Medieval Monasticism Forms of Religious Life in Western Europe in the Middle Ages
Medieval Monasticism traces the Western Monastic tradition from its fourth century origins in the deserts of Egypt and Syria, through the many and varied forms of religious life it assumed during the Middle Ages. Hugh Lawrence explores the many sided relationship between monasteries and the secular world around them. For a thousand years, the great monastic houses and religious orders were a prominent feature of the social landscape of the West, and their leaders figured as much in the political as on the spiritual map of the medieval world. In this book many of them, together with their supporters and critics, are presented to us and speak their minds to us. We are shown, for instance, the controversy between the Benedictines and the reformed monasticism of the twelfth century and the problems that confronted women in religious life. A detailed glossary offers readers a helpful vocabulary of the subject.
This book is essential reading for both students and scholars of the medieval world.
1. The call of the desert.2. The rule of St Benedict.3. Wandering saints and princely patrons.4. England and the continent.5. The emperor and the rule.6. The age of cluny.7. The cloister and the world.8. The quest for the primitive.9. The Cistercian model10. The new monasticism versus the old.11. A new kind of knighthood.12. Sister or handmaids.13. The Friars.14. Epilogue: The individual and the community.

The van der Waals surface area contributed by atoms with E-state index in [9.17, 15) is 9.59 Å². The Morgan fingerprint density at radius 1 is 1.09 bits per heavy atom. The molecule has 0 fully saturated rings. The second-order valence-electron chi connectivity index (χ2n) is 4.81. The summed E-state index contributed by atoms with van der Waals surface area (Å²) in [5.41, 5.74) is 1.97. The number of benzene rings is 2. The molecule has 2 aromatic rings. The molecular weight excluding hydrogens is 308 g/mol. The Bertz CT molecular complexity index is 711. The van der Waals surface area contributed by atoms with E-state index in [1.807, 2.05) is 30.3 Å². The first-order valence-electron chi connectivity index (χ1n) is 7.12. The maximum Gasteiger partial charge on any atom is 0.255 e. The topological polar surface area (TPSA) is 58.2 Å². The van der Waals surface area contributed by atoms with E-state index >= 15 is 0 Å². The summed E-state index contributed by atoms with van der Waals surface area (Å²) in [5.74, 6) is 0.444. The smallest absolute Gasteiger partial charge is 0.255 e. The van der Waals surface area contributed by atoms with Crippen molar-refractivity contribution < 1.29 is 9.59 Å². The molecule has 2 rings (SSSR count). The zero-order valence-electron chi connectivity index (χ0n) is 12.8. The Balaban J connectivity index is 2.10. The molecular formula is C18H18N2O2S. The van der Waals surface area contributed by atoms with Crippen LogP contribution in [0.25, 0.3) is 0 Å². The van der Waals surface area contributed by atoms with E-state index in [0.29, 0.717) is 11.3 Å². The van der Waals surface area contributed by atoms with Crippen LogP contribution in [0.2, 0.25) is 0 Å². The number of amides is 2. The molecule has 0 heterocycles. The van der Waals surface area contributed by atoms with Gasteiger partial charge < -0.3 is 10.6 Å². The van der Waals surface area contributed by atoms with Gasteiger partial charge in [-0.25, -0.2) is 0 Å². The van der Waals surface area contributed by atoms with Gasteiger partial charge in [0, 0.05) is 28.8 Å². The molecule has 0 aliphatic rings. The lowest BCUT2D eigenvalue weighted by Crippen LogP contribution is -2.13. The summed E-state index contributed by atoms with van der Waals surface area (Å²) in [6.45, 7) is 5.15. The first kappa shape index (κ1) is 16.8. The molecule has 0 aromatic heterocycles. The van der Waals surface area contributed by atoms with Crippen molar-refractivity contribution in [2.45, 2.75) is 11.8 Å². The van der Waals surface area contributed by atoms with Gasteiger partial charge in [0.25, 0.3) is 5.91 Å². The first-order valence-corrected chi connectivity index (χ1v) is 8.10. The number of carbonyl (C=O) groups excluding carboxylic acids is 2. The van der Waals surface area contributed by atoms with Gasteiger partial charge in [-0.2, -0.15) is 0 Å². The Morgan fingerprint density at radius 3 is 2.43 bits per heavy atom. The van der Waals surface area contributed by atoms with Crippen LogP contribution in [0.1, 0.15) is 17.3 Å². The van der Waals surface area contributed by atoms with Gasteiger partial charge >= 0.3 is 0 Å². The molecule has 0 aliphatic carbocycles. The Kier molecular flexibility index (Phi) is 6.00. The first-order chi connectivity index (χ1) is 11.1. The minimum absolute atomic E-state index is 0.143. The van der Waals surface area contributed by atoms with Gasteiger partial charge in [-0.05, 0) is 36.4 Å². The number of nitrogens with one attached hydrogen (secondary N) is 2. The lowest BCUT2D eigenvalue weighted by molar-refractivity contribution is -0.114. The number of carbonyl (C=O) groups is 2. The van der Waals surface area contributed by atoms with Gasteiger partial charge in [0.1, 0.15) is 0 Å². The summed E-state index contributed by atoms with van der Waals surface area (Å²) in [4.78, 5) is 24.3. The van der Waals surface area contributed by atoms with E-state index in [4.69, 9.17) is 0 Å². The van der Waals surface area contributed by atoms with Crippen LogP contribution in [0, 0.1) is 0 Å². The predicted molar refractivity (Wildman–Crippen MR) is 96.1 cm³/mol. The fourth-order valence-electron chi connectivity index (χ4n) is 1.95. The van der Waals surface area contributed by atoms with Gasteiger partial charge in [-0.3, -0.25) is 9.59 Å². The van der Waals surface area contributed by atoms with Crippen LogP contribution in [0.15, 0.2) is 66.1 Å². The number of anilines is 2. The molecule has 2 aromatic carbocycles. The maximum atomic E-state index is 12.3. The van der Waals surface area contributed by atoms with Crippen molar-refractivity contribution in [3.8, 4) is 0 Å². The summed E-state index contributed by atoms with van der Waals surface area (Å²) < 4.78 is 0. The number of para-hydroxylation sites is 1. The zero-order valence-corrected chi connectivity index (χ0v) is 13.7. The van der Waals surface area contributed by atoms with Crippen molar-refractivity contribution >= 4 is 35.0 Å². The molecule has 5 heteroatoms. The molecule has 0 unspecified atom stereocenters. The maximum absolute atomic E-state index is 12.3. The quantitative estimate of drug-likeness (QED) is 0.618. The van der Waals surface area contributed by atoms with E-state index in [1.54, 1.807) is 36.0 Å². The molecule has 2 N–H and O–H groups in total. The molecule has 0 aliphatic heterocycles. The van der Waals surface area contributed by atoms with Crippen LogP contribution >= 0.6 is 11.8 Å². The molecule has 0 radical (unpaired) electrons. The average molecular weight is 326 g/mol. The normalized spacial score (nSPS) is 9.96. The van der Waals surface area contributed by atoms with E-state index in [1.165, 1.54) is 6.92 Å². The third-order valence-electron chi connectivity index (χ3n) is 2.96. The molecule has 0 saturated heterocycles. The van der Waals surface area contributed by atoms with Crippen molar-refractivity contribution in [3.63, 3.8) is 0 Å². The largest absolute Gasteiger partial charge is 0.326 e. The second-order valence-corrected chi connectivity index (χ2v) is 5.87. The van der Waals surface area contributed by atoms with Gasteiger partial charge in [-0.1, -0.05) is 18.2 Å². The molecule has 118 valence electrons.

"The evolution of monasticism – which shaped piety, learning, processes of organisation as well as the medieval landscape – was one of the characteristic features of the middle ages. Drawing on a wealth of international scholarship, Professor Lawrence’s informative and enjoyable book on this important subject is certainly the best introduction in the English language."
Jens Röhrkasten, University of Birmingham, UK
"C. H. Lawrence’s classic study presents the evolution of monastic life and thought from primitive fourth-century eastern foundations to the variety of medieval orders. Enhancing our understanding of saints’ lives, monastic rules, and pilgrimage narratives, it is a rich resource for students and scholars alike."
Ruth Harwood Cline, Georgetown University, USA